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Introduction to Physical Anthropology (Media Edition with Basic Genetics for Anthropology CD-ROM and InfoTrac)
This mainstream, full-color physical anthropology text is the best-selling text in the market! While it continues to present a comprehensive, well-balanced introduction to the field of physical anthropology, this is a major revision and the book has shifted emphases in critical areas of biology, including molecular biology and genetics, to reflect the field as it stands today. Now, as a Media Edition, INTRODUCTION TO PHYSICAL ANTHROPOLOGY automatically comes with the new BASIC GENETICS CD which responds to growing interest in genetic variation driven by advances in molecular biology enhance.
About the Author(s)
Robert Jurmain received an A.B. in Anthropology from UCLA, and a Ph.D. in Biological Anthropology from Harvard. He taught at San Jose State University from 1975-2004 and is now a Professor Emeritus. During his teaching career he taught courses in all major branches of physical anthropology including osteology and human evolution, with the greatest concentration in general education teaching for introductory students. His areas of research interest are skeletal biology of humans and non-human primates; paleopathology; and paleoanthropology. In addition to his three textbooks, which together have appeared in 25 editions, he is author of numerous articles in research journals as well as the book, STORIES FROM THE SKELETON: BEHAVIORAL RECONSTRUCTION IN HUMAN OSTEOLOGY (1999, Gordon & Breach Publishers). Lynn Kilgore earned her Ph.D. from the University of Colorado, Boulder, and holds an affiliate faculty position at Colorado State University. Her primary research interests are osteology and paleopathology. She has taught numerous undergraduate and graduate courses in human osteology, primate behavior, human heredity and evolution, and general physical anthropology. Her research focuses on developmental defects, disease, and trauma in human and great ape skeletons. Wenda Trevathan is Regents Professor of Anthropology at New Mexico State University, where she has been on the faculty since 1983. She is a biological anthropologist whose research focuses on the evolutionary and biocultural factors underlying human reproduction including childbirth, maternal behavior, sexuality, and menopause. Her primary publications include works on the evolution of childbirth and evolutionary medicine. She teaches courses in physical anthropology, nutritional anthropology, medical anthropology, evolutionary medicine, and anthropology of reproduction.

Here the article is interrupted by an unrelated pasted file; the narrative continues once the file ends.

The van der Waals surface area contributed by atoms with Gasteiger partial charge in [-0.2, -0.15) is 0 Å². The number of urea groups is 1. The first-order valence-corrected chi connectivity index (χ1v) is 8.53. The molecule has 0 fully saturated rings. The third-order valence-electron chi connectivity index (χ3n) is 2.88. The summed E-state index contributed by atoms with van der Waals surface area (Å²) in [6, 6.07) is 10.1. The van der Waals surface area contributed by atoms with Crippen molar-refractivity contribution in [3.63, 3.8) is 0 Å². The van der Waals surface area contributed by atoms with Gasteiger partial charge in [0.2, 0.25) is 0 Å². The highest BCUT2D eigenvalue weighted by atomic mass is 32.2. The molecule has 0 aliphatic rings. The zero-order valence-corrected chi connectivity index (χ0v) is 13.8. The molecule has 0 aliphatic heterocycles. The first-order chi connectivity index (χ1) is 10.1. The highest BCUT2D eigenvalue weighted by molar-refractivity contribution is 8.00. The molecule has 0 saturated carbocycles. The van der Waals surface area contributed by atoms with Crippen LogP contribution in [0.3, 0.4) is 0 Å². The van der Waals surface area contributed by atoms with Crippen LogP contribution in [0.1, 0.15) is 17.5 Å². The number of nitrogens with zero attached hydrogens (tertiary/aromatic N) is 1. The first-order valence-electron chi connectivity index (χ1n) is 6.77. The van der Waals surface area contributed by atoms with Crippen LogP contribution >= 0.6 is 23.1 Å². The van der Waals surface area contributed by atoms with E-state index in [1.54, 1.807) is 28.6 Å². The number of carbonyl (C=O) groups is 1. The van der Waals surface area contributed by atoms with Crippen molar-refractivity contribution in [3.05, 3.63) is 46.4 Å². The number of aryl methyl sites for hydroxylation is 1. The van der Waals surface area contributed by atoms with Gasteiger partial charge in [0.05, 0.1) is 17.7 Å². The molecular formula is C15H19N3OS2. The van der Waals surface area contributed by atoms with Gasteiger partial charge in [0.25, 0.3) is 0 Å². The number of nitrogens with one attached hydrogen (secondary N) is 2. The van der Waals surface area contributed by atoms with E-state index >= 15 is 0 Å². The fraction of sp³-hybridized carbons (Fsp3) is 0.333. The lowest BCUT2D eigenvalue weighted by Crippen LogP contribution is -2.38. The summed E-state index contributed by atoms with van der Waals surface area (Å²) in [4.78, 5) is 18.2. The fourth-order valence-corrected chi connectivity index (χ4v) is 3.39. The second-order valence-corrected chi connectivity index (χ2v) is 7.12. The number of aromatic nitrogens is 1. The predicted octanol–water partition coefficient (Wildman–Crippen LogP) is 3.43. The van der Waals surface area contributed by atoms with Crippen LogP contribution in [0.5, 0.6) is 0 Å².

Rating: 2.0 | Added on: 17 Oct 2006